ty (20) shares, Nos, 7133 to 7152 inclusive,
ia the name of W. R. St. C. Redman,
the original of which has been lost or
misplaced, and Notice is hereby given
that within fourteén days from this date
hereof, if no claim of representation is
made in respect of such original Certifi-
cate, a new Certificate will be issued,
By order of the Board of Directors,
H.R. LEACH,
Secretary.



2th July, 1951,
25.7.51—3n



PUBLIC NOTICES

Ten cents per agate line on week-days
and 12 cents per agate line on Sundays,







minimum charge $1.50 on week-days
and $1.80 on Sundays.
NOTICE
The owner of the yaeht “MARSAL-

TESE 121", now lying in this Port, serves
Notice that he will not be responsible
for any debts incurred on behalf of the
Yacht unless they are contracted with his
knowledge and written authorisation,



4.8.51—3n
NOTICE
Re Estate of
FRANCIS EDWARD CRAIG
Deceased

NOTICE IS HEREBY GIVEN that all
persons having any debt or claim against
the estate of Francis Edward Craig late
of the parish of Christ Church who died
in this Island on the 28th day of April
1951 are hereby required to send par-
ticulars of their claims duly attested to
the undersigned Mrs, Nita McLean Har-
vey Read the qualified executrix of the
deceased in care of Messrs R. 8. Nicholls
& Co., Roebuck Street, Bridgetown,
Solicitors on or before the fifteenth day
of September 1951, after which date |
shall proceed to distribute the assets of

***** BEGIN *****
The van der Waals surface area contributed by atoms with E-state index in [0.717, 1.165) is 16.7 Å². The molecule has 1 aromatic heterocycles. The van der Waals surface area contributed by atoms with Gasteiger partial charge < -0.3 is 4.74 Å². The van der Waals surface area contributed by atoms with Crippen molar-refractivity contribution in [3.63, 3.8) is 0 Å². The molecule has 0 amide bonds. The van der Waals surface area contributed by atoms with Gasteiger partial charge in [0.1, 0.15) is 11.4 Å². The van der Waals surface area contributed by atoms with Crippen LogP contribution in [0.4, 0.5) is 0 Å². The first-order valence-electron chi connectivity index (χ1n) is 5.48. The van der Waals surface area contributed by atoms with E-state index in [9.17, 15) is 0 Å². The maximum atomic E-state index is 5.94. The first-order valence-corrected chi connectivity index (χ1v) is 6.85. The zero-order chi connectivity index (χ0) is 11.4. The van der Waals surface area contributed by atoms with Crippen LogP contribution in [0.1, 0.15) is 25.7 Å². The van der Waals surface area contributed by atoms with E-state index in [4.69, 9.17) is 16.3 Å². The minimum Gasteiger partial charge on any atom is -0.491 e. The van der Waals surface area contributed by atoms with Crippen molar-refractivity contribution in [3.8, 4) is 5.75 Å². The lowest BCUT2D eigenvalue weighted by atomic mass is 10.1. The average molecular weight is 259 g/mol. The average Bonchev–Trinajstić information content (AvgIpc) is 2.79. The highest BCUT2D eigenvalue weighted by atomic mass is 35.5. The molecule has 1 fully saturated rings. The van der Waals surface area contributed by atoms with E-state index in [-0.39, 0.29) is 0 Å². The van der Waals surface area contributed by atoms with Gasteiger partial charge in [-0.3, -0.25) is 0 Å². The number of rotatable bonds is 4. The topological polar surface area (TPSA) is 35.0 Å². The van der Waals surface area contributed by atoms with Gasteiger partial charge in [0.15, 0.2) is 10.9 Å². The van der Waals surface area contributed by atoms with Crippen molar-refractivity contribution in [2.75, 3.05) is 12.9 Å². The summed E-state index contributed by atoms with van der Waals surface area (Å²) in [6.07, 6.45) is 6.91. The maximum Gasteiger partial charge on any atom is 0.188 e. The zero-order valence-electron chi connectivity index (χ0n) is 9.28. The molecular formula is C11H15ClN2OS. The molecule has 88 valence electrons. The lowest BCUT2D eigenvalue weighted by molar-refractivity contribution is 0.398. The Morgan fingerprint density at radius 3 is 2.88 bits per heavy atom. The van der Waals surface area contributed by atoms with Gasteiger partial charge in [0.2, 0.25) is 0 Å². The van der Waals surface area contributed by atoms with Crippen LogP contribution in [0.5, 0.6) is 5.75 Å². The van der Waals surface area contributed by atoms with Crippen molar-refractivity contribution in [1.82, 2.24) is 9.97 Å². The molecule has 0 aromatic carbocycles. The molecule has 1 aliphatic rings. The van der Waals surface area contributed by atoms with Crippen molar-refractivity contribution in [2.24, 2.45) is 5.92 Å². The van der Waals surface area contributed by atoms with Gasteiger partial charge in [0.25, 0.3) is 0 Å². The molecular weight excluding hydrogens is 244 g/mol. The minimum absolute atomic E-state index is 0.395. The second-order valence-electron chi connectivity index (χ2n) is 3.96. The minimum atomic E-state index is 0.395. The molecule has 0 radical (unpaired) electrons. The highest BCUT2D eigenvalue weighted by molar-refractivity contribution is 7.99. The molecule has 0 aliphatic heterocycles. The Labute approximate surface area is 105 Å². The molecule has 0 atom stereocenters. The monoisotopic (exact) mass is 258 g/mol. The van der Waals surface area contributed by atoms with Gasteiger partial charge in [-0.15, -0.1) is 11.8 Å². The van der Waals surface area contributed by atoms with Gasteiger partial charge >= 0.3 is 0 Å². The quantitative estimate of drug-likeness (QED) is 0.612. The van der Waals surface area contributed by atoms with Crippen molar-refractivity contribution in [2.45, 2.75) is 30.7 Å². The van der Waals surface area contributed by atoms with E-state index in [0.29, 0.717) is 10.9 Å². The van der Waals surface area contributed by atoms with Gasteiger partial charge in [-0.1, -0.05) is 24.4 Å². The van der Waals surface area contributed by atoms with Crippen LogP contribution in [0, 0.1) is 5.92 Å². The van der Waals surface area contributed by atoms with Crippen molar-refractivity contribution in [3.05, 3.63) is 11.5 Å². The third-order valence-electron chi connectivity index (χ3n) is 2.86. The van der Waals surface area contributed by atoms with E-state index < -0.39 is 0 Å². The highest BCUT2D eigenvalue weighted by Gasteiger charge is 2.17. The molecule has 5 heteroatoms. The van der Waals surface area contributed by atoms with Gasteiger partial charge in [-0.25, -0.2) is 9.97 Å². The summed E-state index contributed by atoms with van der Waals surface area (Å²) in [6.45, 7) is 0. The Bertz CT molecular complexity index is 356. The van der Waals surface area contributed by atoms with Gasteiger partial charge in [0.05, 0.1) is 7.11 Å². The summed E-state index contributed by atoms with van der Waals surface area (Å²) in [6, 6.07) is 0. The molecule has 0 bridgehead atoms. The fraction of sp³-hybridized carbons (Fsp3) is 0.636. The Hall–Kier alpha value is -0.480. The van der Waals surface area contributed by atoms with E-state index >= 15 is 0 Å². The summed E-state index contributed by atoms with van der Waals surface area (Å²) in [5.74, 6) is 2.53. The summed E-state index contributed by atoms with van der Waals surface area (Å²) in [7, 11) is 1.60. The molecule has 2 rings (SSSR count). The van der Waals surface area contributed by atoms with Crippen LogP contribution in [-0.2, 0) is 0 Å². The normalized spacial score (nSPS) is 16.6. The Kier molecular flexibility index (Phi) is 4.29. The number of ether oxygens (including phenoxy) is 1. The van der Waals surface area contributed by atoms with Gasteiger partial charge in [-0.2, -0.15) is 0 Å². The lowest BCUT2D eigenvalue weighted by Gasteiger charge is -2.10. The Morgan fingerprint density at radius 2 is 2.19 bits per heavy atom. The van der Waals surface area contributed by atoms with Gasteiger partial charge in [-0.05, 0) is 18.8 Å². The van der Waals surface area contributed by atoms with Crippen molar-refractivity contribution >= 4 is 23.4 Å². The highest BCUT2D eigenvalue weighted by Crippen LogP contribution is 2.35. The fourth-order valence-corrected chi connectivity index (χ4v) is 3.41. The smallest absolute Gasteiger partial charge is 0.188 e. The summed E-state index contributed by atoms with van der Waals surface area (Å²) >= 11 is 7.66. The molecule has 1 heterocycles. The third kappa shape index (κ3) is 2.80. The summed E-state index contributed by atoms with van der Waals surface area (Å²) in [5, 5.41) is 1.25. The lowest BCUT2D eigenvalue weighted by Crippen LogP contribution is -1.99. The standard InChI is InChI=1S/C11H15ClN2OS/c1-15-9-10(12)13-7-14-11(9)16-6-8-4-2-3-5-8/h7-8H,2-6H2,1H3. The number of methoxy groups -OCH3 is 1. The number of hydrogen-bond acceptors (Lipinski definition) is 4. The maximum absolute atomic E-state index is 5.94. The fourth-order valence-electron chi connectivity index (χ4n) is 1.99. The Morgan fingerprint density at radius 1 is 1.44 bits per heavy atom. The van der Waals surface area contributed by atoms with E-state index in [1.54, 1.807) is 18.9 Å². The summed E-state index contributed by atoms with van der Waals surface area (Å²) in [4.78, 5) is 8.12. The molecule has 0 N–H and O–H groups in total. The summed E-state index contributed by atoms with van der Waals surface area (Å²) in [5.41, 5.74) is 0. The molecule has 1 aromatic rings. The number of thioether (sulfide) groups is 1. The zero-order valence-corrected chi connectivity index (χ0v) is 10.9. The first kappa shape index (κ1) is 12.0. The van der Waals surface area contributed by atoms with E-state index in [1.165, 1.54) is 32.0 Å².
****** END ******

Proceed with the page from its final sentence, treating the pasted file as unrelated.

the deceased among the parties entitled
thereto having regard only to such claims
of which I shall then have had notice.
and that I will not be liable for the
assets or any part thereof so distributed
to any person of whose debt or claim |
shall not then have had notice.

All persons indebted to the said estete
are requested to settle their indebtedness
without delay

Dated this 6th day of July, 1951

INITA Mc LEAN HARVEY READ

Qualified Executrix of the Estate of

Francis Edward Craig (deceased)
7.7,51—4n.

PUBLIC OFFICIAL SALE

1904



(The Provost Marshal's Act,
(1904—6) § 30).

On Friday the 10th day of August, 195'
at the hour of 2 o'clock in the afternoon
will be sold at my office to the highest
bidder for any sum not under the ap-
praised value All that certain piece of
Land containing about 2,640 sq. ft. situ-
ate in Parish of St. Michael butting and
bounding on lands of Susan Yearwood,
a private road, on lands of gne E
Holmes and on a Road of Sufferance, at
Goodland together with the Chattel-
Dwe'ling House, Buildings, &¢., ap-
praised as follows:—

The whole property, chattel house and
land, appraised to one thousand t'vo
hundred and ninety dollars and seventy-
six cents ($1,290.76) attached from
Martin Beresford Stewart and
towards satisfaction, &c

N.B.—25% Deposit to be paid on day

of purchase.
T. T. HEADLEY,
Provost Marshal
Provost Marshal's Office,
24th day of July, 1951

for

25.7.51—3n



WE ARE BUYERS

We buy anything connected with
STAMPS. Sheets, Single Stamps,
Collections, Accumulations and
Covers, Good prices Paid at the
CARIBBEAN STAMP SOCIETY
ard Floor, No. 10, Swan St.







Mrs. HATCH’S Jumble Sale will
take place on Monday Bank Holi-
day 6th August in the Boys’ Schooi
Halil on Holders Hill a
at 12 mid-day Gifts






still

are
needed. Please ‘phone 3423, and we
will collect



All proceeds in aid of the
Viearage Fund



———

BARBADOS

)

ADVOCATE

GOVERNMENT NOTICE





Canadian Trade
With Jamaica





Drops By i/3 \PPLICATIONS from Sanitary Inspectors and Registered Nurse
WINDSOR. ONTARIO. Aug. 2 i (Hospital Trained) for Course of Training at the Public Healt
Canadian trade with Jamaica, Training Centre in Jamaica.